Six people, including three women, were killed early Monday morning when a bomb exploded at one of Pakistan's largest Sufi shrines, police officials told CNN. AFP reports that four have died, while eight others were wounded. The bomb was placed at the eastern gate of the Baba Farid shrine and exploded shortly after Fajr prayers when crowds of morning worshipers usually leave the site, police said.
The bomb was planted in a milk container on a motorcycle, city police chief Mohammad Kashif told Reuters by telephone. The attack was the latest in the heartland province of Punjab. “According to initial reports, two unidentified men dressed in shalwar kameez came on the motorcycle and parked it near the gate just minutes before the blast,” he said. The explosive device was remote-controlled.
The shrine is located in Pakpattan, an ancient city in Punjab province about 190 km (118 miles) south of Lahore. Baba Farid is considered one of Pakistan's most revered Sufi saints. At least a 100 people have been reported to be present at the time of the blast. The injured are being taken to the District Headquarters hospital in Pakpattan. At least eight injured people are said to be in critical condition.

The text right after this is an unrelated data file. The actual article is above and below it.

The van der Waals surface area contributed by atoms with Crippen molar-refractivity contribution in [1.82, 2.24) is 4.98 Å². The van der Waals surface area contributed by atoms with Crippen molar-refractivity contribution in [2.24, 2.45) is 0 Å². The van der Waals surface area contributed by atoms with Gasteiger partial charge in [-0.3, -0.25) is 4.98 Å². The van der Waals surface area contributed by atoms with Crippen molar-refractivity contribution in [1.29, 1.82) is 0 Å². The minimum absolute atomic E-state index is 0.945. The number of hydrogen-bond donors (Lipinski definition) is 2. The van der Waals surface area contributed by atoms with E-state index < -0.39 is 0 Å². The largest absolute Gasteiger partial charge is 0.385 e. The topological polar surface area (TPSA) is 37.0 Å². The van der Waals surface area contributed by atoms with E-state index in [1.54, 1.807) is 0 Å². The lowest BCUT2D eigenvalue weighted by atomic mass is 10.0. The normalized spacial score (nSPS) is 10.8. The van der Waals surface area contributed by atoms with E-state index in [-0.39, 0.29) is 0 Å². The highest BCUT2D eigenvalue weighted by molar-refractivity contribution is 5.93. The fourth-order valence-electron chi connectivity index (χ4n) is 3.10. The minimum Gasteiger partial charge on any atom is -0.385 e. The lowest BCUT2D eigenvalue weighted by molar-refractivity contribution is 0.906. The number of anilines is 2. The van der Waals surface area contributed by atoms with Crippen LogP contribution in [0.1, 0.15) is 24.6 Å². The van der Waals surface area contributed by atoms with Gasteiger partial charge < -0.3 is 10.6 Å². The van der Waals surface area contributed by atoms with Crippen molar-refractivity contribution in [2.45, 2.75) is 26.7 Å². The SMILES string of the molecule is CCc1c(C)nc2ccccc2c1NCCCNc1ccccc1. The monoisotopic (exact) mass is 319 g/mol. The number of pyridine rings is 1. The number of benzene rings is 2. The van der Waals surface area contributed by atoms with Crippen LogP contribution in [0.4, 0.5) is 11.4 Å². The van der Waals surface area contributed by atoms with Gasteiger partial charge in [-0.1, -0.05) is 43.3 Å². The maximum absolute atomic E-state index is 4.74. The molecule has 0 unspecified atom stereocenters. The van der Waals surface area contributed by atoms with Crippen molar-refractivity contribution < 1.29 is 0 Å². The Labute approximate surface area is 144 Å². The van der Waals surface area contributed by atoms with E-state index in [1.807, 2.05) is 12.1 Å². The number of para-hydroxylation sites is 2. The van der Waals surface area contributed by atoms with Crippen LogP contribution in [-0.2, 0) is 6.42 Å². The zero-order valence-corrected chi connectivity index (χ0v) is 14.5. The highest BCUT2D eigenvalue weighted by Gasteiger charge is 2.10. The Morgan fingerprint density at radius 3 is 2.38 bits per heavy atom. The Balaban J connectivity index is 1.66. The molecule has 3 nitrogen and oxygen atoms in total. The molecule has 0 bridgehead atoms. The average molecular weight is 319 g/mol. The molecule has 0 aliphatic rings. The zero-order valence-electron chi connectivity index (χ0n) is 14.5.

According to the Regional Police Officer, the shrine has been shut down and security forces have cordoned off the area.
No one has claimed responsibility for the blast. But in recent months Muslim extremists and the TTP have stepped up attacks against minority sects and their places of worship. Taliban militants have in the past attacked Sufi shrines, most notably in Lahore and recently in Karachi as well.
In one of the deadliest strikes, a bomb blast in July at the Data Darbar in Lahore killed more than 40 people. Eight people, including two children were killed in an attack at Shah Ghazi's shrine in the teeming port city of Karachi on October 8.
Police officials said eight people were injured in Monday morning's blast.